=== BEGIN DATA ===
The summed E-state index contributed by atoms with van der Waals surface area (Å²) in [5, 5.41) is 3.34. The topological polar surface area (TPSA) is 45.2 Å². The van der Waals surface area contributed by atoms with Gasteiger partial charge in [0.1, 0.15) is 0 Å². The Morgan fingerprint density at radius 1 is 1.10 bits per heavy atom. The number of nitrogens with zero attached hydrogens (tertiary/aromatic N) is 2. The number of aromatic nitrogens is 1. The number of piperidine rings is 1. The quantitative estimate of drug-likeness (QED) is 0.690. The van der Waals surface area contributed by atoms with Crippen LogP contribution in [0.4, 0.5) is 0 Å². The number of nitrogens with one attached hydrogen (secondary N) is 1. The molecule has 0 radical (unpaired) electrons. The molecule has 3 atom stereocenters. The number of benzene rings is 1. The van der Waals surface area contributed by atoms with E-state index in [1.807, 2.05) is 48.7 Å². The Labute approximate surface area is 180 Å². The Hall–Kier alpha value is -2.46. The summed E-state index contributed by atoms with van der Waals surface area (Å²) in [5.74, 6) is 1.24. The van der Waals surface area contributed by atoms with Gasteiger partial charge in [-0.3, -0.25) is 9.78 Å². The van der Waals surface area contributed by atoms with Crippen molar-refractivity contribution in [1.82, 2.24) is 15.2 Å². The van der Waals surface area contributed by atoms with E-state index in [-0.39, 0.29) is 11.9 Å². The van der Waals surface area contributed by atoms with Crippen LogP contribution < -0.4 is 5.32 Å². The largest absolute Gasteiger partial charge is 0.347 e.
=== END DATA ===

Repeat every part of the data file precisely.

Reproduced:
The summed E-state index contributed by atoms with van der Waals surface area (Å²) in [5, 5.41) is 3.34. The topological polar surface area (TPSA) is 45.2 Å². The van der Waals surface area contributed by atoms with Gasteiger partial charge in [0.1, 0.15) is 0 Å². The Morgan fingerprint density at radius 1 is 1.10 bits per heavy atom. The number of nitrogens with zero attached hydrogens (tertiary/aromatic N) is 2. The number of aromatic nitrogens is 1. The number of piperidine rings is 1. The quantitative estimate of drug-likeness (QED) is 0.690. The van der Waals surface area contributed by atoms with Crippen LogP contribution in [0.4, 0.5) is 0 Å². The number of nitrogens with one attached hydrogen (secondary N) is 1. The molecule has 0 radical (unpaired) electrons. The molecule has 3 atom stereocenters. The number of benzene rings is 1. The van der Waals surface area contributed by atoms with E-state index in [1.807, 2.05) is 48.7 Å². The Labute approximate surface area is 180 Å². The Hall–Kier alpha value is -2.46. The summed E-state index contributed by atoms with van der Waals surface area (Å²) in [5.74, 6) is 1.24. The van der Waals surface area contributed by atoms with Gasteiger partial charge in [-0.3, -0.25) is 9.78 Å². The van der Waals surface area contributed by atoms with Crippen molar-refractivity contribution in [1.82, 2.24) is 15.2 Å². The van der Waals surface area contributed by atoms with E-state index in [-0.39, 0.29) is 11.9 Å². The van der Waals surface area contributed by atoms with Crippen LogP contribution < -0.4 is 5.32 Å². The largest absolute Gasteiger partial charge is 0.347 e.